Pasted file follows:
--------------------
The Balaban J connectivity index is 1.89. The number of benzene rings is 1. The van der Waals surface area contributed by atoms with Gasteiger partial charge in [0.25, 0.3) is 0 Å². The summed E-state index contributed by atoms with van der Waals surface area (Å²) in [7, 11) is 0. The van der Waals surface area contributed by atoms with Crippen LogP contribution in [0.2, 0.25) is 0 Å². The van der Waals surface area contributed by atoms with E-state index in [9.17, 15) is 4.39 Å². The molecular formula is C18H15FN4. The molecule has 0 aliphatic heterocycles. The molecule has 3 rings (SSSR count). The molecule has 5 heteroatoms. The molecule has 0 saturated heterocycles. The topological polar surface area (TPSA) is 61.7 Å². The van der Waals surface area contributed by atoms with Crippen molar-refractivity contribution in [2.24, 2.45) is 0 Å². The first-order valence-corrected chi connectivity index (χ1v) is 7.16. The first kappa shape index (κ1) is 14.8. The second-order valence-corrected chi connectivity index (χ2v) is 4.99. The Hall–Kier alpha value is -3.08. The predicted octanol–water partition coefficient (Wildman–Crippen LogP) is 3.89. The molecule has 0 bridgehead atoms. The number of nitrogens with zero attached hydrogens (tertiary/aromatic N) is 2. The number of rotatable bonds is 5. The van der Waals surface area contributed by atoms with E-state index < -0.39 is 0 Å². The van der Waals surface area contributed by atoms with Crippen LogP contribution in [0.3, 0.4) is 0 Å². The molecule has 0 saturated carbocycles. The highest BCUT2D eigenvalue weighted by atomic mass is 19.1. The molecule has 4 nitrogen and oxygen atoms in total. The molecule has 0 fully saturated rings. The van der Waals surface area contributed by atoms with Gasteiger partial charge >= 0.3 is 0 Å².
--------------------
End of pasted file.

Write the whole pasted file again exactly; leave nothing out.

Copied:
The Balaban J connectivity index is 1.89. The number of benzene rings is 1. The van der Waals surface area contributed by atoms with Gasteiger partial charge in [0.25, 0.3) is 0 Å². The summed E-state index contributed by atoms with van der Waals surface area (Å²) in [7, 11) is 0. The van der Waals surface area contributed by atoms with Crippen LogP contribution in [0.2, 0.25) is 0 Å². The van der Waals surface area contributed by atoms with E-state index in [9.17, 15) is 4.39 Å². The molecular formula is C18H15FN4. The molecule has 0 aliphatic heterocycles. The molecule has 3 rings (SSSR count). The molecule has 5 heteroatoms. The molecule has 0 saturated heterocycles. The topological polar surface area (TPSA) is 61.7 Å². The van der Waals surface area contributed by atoms with Crippen molar-refractivity contribution in [2.24, 2.45) is 0 Å². The first-order valence-corrected chi connectivity index (χ1v) is 7.16. The first kappa shape index (κ1) is 14.8. The second-order valence-corrected chi connectivity index (χ2v) is 4.99. The Hall–Kier alpha value is -3.08. The predicted octanol–water partition coefficient (Wildman–Crippen LogP) is 3.89. The molecule has 0 bridgehead atoms. The number of nitrogens with zero attached hydrogens (tertiary/aromatic N) is 2. The number of rotatable bonds is 5. The van der Waals surface area contributed by atoms with E-state index < -0.39 is 0 Å². The van der Waals surface area contributed by atoms with Crippen LogP contribution in [0.3, 0.4) is 0 Å². The molecule has 0 saturated carbocycles. The highest BCUT2D eigenvalue weighted by atomic mass is 19.1. The molecule has 4 nitrogen and oxygen atoms in total. The molecule has 0 fully saturated rings. The van der Waals surface area contributed by atoms with Gasteiger partial charge >= 0.3 is 0 Å².